While research from the Central Statistics Office shows just one in five of those with no occupational pension from their current employment are aware of the plan.

Article Source – Bill to introduce pension auto-enrolment scheme to go before Cabinet for approval – RTE

Copyright and Related Rights Act, 2000

Record levels of first-time mortgages approved in Feb

Mortgage approvals for first-time buyers hit a record annualised high in February.

Figures from Banking and Payments Federation of Ireland (BPFI) show that in the year to the end of last month, first time buyers were given the green light for mortgages worth a total of almost €9 billion.

During the month itself, 3,582 mortgages were approved, up 9.8% on January and 6% versus the same month a year ago.

First time buyers made up nearly 61% of that and mover purchasers accounted for 19%.

The total value of the mortgages approved during the month was just over €1 billion, up 10% on January and 7% on February of 2023.

First time purchasers accounted for 63% of that and mover purchasers for 22%.

“Our latest report shows that the mortgage market regained positive momentum in February with 6% year-on-year growth in mortgage approval volumes and 7% year-on-year growth in approval values,” said Brian Hayes, chief executive of BPFI.

“First-time buyers continued to drive the market, with 2,171 FTB mortgages approved in February valued at €640m, a jump of 14.7% and 19.8% year on year in volume and value terms and the highest February levels since the data series began in 2011,” he said.

Mr Hayes added that 12,355 Help to Buy applications were made to the Revenue Commissioners in the first two months of the year, indicating strong ongoing demand from first time buyers.

“By contrast, we seen a continued decrease in mover purchase volumes, which dropped by 8.4% year on year to 695, the lowest February level since 2016,” he stated.

“This has ongoing implications for the supply of second hand homes to the market which has being slowing down in recent months and the Central Statistics Office reported a 6% year on year drop in household purchases of existing homes in January.”

The data also shows that re-mortgaging or switching activity rose by 0.5% in volume terms year-on-year and fell by 10.7% in value in the same period.

Article Source – Record levels of first-time mortgages approved in Feb – RTE

Copyright and Related Rights Act, 2000

ESRI forecasts return to growth in household incomes this year as inflation falls

The ESRI has upgraded its outlook for economic growth this year, amid falling inflation, an expected normalisation of exports and moderate expansion of the domestic economy.

In its Quarterly Economic Commentary, the institute forecasts that the domestic economy as measured by Modified Domestic Demand will grow by 2.3% in 2024, up from its prediction of 2% in December, and will expand by 2.5% next year.

The think-tank also estimates that the economy, as measured by Gross Domestic Product, will expand by 2.5% this year, up from 2.3% in its last prediction, fuelled by faster than expected disinflation, the likelihood of interest rates falling later this year and a strong labour market.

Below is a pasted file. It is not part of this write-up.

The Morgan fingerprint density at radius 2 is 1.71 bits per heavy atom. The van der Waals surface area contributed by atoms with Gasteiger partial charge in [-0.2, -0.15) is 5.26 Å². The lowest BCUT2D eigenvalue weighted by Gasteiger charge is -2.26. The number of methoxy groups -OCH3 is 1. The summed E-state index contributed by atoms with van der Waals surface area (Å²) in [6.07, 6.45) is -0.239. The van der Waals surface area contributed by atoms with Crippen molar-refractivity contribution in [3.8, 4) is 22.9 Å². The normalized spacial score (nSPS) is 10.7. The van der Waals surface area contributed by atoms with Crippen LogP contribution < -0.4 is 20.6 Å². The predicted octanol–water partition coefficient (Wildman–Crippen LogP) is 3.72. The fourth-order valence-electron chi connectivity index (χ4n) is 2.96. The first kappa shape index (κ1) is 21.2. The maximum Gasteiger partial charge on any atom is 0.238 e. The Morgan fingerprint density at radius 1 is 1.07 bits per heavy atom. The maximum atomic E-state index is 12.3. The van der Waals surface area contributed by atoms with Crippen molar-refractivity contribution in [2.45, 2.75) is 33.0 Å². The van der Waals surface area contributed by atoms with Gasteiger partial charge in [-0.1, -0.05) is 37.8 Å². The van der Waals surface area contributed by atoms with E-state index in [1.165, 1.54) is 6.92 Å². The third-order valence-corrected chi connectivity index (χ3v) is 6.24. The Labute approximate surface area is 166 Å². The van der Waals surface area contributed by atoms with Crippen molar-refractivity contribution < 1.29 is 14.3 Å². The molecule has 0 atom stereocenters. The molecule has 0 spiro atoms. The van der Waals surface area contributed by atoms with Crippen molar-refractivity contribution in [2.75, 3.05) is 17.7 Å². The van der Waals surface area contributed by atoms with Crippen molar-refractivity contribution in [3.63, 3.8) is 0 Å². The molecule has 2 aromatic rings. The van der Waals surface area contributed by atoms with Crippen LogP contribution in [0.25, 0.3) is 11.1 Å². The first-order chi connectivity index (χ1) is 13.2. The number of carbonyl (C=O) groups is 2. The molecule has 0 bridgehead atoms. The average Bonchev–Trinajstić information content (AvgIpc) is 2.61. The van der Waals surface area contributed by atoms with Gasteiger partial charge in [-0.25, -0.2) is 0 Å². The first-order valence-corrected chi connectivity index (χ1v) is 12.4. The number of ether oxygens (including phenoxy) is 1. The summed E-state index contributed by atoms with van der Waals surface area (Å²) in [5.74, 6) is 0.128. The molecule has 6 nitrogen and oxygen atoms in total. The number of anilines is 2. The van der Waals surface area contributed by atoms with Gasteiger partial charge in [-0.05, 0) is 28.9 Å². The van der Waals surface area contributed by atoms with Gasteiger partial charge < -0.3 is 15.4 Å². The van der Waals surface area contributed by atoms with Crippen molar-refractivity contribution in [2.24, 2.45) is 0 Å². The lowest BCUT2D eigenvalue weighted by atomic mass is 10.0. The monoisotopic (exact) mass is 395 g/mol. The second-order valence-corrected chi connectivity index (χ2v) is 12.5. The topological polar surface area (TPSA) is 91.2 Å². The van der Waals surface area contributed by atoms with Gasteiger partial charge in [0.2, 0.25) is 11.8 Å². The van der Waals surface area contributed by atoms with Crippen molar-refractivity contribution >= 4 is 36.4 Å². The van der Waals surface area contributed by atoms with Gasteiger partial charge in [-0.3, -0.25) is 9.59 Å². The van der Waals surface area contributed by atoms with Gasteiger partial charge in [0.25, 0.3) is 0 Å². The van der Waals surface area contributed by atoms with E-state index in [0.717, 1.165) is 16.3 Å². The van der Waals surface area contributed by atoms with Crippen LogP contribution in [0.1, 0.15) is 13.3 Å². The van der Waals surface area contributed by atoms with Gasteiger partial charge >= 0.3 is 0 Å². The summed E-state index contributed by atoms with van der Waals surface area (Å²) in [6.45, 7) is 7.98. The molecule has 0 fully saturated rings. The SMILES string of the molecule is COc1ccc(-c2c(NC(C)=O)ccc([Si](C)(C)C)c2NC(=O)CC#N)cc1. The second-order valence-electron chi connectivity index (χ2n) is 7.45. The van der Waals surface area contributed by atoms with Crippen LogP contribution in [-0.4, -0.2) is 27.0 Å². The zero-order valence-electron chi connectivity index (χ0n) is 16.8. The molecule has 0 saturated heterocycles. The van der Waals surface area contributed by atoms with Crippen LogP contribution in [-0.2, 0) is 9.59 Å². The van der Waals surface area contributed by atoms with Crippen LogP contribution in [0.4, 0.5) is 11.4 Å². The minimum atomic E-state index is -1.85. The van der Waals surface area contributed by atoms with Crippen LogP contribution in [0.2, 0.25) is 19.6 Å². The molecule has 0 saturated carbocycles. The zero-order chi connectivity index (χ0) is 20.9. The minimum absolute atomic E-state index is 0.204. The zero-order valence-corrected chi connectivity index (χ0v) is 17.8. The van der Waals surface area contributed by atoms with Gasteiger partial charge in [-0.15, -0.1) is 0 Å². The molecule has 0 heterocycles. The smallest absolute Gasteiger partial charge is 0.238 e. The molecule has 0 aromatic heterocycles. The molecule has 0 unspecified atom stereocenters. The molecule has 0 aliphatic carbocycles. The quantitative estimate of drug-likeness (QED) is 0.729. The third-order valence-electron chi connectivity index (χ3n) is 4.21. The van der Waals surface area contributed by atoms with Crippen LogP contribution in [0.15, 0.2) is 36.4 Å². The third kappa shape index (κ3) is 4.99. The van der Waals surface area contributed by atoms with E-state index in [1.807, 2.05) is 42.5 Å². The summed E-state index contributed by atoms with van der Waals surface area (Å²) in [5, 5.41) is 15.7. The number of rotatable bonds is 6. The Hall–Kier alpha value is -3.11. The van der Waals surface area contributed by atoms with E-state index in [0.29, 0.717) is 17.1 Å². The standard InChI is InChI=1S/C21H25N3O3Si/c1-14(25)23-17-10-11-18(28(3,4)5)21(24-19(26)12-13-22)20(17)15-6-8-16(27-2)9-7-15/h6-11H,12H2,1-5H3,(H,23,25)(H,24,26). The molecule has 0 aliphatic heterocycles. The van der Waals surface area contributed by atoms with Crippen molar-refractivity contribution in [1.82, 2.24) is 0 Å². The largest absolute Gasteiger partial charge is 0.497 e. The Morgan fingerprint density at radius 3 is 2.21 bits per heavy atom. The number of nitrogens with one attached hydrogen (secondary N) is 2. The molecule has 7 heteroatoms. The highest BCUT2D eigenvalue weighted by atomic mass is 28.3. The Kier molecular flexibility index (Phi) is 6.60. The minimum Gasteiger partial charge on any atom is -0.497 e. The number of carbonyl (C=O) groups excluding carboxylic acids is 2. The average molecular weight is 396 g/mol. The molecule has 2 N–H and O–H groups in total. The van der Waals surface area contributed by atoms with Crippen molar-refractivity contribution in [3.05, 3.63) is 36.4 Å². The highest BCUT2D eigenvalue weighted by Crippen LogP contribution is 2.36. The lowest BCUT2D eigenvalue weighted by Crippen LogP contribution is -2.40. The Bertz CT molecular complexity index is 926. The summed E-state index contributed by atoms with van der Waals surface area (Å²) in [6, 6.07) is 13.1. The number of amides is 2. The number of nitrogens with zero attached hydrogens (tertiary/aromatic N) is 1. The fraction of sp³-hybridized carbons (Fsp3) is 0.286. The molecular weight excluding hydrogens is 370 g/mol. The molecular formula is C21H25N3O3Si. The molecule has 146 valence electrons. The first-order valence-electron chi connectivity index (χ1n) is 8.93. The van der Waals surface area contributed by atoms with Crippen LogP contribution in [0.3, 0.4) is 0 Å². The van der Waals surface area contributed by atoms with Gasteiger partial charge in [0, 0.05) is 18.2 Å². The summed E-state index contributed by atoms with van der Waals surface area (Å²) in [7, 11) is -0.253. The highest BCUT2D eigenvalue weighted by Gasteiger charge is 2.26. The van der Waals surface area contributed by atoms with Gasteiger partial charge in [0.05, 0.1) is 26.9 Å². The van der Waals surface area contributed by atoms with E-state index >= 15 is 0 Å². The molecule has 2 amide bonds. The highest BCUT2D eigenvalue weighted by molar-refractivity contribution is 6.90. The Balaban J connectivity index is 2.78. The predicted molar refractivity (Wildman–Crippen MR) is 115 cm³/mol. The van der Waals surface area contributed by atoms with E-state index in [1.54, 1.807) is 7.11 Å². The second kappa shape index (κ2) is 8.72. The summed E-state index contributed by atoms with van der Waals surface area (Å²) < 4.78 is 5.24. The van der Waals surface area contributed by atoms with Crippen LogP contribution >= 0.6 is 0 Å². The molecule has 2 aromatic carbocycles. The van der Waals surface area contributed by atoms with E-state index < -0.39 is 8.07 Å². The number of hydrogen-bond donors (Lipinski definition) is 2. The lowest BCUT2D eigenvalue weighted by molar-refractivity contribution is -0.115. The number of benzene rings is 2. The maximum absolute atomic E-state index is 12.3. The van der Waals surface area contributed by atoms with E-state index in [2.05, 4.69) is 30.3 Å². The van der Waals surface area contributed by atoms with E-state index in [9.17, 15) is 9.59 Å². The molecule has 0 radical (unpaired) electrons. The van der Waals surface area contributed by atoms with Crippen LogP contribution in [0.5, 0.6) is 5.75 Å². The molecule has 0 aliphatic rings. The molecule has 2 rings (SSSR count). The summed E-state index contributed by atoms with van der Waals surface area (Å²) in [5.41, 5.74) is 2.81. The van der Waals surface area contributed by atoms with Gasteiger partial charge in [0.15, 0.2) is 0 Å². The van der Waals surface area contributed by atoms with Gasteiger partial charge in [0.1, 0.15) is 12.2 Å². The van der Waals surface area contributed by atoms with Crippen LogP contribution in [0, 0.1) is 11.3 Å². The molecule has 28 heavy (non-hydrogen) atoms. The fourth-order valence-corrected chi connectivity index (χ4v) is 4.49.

However, GDP growth is forecast to ease slightly back to 2.3% in 2025.

“Unlike 2023, we expect all major indicators of economic activity to register positive growth in 2024 and 2025 indicating likely stable growth over the period,” said Professor Kieran McQuinn of the ESRI, who is a co-author of the report.

The institute thinks that exports will grow by 3.3% this year, marginally stronger than it previously thought, while private consumer spending will continue to be robust, expanding by 2.5%.

Public spending will also be stronger than the ESRI estimated in December, growing by 1.2% this year.

The analysis also details how the labour market is likely to continue performing at levels that are close to its capacity, with unemployment set to average out at 4.3% for this year and 4.2% next year.

Consumer prices will continue falling as energy costs soften, the research also suggests, with inflation set to average out at 2.3% across the year, lower than the 2.9% that the ESRI had forecast in December.

The ESRI says the reducing inflation outlook will lead to a return to growth in real incomes, which could grow by around 2.2%.

“Consumer prices have increased very rapidly over the past number of years, creating notable challenges for many households,” said the ESRI’s Dr Conor O’Toole, co-author of the report.

“However, we expect prices to rise at a much more modest pace for 2024 and 2025.”

In relation to the public finances, the ESRI expects the position to continue to be strong, with growth in income tax and VAT and levels of corporation tax remaining high.

However, ahead of the start of the budgetary cycle it has warned that the Government will face a balancing act in terms of investing what is needed in infrastructure without overheating the economy.

“The challenge is how do you bring about that investment in an economy that is growing as strongly and as robustly as the Irish economy is,” said Kieran McQuinn.